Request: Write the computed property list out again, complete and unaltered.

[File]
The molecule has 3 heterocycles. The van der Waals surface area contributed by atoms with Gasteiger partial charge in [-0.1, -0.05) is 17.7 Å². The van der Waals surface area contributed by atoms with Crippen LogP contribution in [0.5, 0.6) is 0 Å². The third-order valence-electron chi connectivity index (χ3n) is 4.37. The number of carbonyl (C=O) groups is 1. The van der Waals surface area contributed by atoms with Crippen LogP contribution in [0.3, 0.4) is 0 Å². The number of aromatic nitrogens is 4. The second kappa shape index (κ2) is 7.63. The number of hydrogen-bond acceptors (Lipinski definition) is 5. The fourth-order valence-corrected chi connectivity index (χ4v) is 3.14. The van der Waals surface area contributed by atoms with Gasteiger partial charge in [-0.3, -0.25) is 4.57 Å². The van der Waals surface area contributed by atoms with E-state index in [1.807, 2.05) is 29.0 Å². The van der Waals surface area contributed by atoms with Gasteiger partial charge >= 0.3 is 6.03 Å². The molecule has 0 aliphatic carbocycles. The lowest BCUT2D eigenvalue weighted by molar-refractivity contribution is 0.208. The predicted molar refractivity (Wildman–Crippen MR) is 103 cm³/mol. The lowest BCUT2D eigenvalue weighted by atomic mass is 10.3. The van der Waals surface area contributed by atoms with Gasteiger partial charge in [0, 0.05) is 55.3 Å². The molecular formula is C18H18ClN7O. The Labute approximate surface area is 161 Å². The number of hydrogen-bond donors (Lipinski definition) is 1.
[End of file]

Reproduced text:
The molecule has 3 heterocycles. The van der Waals surface area contributed by atoms with Gasteiger partial charge in [-0.1, -0.05) is 17.7 Å². The van der Waals surface area contributed by atoms with Crippen LogP contribution in [0.5, 0.6) is 0 Å². The third-order valence-electron chi connectivity index (χ3n) is 4.37. The number of carbonyl (C=O) groups is 1. The van der Waals surface area contributed by atoms with Crippen LogP contribution in [0.3, 0.4) is 0 Å². The number of aromatic nitrogens is 4. The second kappa shape index (κ2) is 7.63. The number of hydrogen-bond acceptors (Lipinski definition) is 5. The fourth-order valence-corrected chi connectivity index (χ4v) is 3.14. The van der Waals surface area contributed by atoms with Gasteiger partial charge in [-0.3, -0.25) is 4.57 Å². The van der Waals surface area contributed by atoms with E-state index in [1.807, 2.05) is 29.0 Å². The van der Waals surface area contributed by atoms with Gasteiger partial charge >= 0.3 is 6.03 Å². The molecule has 0 aliphatic carbocycles. The lowest BCUT2D eigenvalue weighted by molar-refractivity contribution is 0.208. The predicted molar refractivity (Wildman–Crippen MR) is 103 cm³/mol. The lowest BCUT2D eigenvalue weighted by atomic mass is 10.3. The van der Waals surface area contributed by atoms with Gasteiger partial charge in [0, 0.05) is 55.3 Å². The molecular formula is C18H18ClN7O. The Labute approximate surface area is 161 Å². The number of hydrogen-bond donors (Lipinski definition) is 1.